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That Was Satire that Was: The Satire Boom of the 1960s
It started with Beyond the Fringe at the Edinburgh Festival of 1960. Four Cambridge undergraduates, Peter Cook, Dudley Moore, Jonathan Miller and Alan Bennett had created a satirical revue, which by its iconoclastic irreverence destroyed what Humphrey Carpenter describes as 'the culture of deference' so prevalent in the preceding decade. Satire was quick...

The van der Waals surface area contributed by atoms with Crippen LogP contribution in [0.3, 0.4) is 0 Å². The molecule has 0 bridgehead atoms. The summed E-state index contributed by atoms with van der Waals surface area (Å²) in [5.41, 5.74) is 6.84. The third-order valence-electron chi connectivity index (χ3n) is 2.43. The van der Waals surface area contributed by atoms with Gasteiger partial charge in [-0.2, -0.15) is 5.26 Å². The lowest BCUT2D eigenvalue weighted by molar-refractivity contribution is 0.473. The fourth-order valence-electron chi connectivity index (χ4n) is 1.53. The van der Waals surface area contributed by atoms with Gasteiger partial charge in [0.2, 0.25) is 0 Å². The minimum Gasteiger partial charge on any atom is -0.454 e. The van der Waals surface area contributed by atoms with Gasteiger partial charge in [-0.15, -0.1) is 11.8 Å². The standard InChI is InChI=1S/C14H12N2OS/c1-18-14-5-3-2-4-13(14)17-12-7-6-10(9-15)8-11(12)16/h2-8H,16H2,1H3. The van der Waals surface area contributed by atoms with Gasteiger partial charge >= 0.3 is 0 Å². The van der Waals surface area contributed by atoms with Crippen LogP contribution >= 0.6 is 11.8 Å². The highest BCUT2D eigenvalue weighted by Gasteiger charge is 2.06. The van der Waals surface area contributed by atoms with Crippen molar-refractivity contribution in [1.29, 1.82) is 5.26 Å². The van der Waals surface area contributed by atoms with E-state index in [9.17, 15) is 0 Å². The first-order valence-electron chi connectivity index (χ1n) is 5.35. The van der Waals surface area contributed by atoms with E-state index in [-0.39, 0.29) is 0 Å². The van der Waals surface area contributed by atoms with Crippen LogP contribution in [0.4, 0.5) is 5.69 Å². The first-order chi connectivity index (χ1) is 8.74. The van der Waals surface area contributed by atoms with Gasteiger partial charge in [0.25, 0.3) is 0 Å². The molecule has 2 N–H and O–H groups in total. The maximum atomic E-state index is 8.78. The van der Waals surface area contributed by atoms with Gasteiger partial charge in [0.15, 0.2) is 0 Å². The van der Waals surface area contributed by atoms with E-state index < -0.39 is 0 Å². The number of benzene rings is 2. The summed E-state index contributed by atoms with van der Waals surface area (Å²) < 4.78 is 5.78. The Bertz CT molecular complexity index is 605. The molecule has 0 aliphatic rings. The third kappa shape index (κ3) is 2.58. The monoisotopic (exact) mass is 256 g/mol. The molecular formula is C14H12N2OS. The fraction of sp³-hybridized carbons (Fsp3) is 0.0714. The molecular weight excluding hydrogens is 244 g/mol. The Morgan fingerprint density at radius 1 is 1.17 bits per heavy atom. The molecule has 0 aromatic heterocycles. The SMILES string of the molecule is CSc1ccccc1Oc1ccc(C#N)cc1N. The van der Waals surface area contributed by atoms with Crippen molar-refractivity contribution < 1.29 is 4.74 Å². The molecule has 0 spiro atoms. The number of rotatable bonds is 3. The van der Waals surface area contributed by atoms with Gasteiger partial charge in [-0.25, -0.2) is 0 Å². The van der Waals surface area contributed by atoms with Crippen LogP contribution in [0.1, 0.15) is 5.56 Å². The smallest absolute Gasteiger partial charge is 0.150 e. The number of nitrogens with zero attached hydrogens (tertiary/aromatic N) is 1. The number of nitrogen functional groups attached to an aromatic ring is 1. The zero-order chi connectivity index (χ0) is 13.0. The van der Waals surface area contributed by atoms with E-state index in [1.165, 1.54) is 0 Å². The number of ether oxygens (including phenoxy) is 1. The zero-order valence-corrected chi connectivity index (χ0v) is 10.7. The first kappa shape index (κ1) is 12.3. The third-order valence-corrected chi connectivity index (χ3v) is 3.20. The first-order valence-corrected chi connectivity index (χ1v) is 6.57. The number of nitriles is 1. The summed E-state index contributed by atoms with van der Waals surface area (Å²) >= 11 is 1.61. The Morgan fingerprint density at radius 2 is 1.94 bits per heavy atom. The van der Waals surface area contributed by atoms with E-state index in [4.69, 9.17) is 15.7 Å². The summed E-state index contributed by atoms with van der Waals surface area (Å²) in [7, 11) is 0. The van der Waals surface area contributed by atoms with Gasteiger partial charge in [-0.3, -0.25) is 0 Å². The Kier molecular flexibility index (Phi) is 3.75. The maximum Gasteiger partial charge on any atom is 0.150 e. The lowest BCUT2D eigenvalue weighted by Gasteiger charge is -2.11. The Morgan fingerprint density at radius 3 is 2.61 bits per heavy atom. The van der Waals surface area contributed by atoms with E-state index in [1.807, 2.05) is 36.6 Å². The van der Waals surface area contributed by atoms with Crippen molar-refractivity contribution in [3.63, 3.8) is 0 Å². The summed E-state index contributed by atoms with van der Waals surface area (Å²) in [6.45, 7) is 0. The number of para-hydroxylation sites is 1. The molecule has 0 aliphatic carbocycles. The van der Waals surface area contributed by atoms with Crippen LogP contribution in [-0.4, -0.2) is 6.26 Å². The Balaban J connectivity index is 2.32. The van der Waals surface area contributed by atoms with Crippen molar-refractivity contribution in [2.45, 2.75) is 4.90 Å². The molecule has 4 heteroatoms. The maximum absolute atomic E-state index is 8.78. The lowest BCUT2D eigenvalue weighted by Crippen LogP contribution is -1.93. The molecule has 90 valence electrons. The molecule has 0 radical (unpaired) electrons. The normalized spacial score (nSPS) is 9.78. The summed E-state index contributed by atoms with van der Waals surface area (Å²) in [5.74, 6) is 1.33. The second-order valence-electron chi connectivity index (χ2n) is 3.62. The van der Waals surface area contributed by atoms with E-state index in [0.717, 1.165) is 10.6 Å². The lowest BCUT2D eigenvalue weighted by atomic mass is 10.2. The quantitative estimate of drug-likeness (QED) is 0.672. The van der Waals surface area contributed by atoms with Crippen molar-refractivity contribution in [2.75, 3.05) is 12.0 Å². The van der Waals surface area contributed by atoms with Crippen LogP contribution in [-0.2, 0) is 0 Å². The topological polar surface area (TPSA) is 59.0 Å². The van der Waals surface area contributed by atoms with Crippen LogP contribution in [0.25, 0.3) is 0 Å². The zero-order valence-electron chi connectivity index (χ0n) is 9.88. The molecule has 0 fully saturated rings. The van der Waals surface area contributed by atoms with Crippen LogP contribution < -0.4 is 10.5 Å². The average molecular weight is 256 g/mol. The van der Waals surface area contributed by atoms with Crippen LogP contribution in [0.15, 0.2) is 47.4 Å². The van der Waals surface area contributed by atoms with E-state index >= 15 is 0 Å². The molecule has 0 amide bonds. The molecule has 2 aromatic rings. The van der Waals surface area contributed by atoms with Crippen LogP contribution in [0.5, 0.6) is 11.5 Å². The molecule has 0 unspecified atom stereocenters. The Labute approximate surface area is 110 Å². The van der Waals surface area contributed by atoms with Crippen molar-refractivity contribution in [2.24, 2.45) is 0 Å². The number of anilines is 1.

It started with Beyond the Fringe at the Edinburgh Festival of 1960. Four Cambridge undergraduates, Peter Cook, Dudley Moore, Jonathan Miller and Alan Bennett had created a satirical revue, which by its iconoclastic irreverence destroyed what Humphrey Carpenter describes as 'the culture of deference' so prevalent in the preceding decade. Satire was quick to spread: The Establishment Club, 'London's first satirical nightclub', opened in Soho: Private Eye began to appear: and That Was The Week That Was started to be screened on the BBC on Saturday nights. Why was there this sudden upsurge of satire? What really happened in those years? Alan Bennett, Jonathan Miller, Ned Sherrin, Richard Ingrams and the late John Wells were all interviewed by Humphrey Carpenter. Their stories have been woven together to create a narrative which vibrantly brings alive this period of social and cultural change. 'It's an interesting story, and I think that it's never been really got quite right (before now), largely because it hasn't been set in its social context . . . This is the first detailed, scholarly account of this peculiar episode in British cultural history, and I suspect will remain a definitive one.' Jonathan Miller
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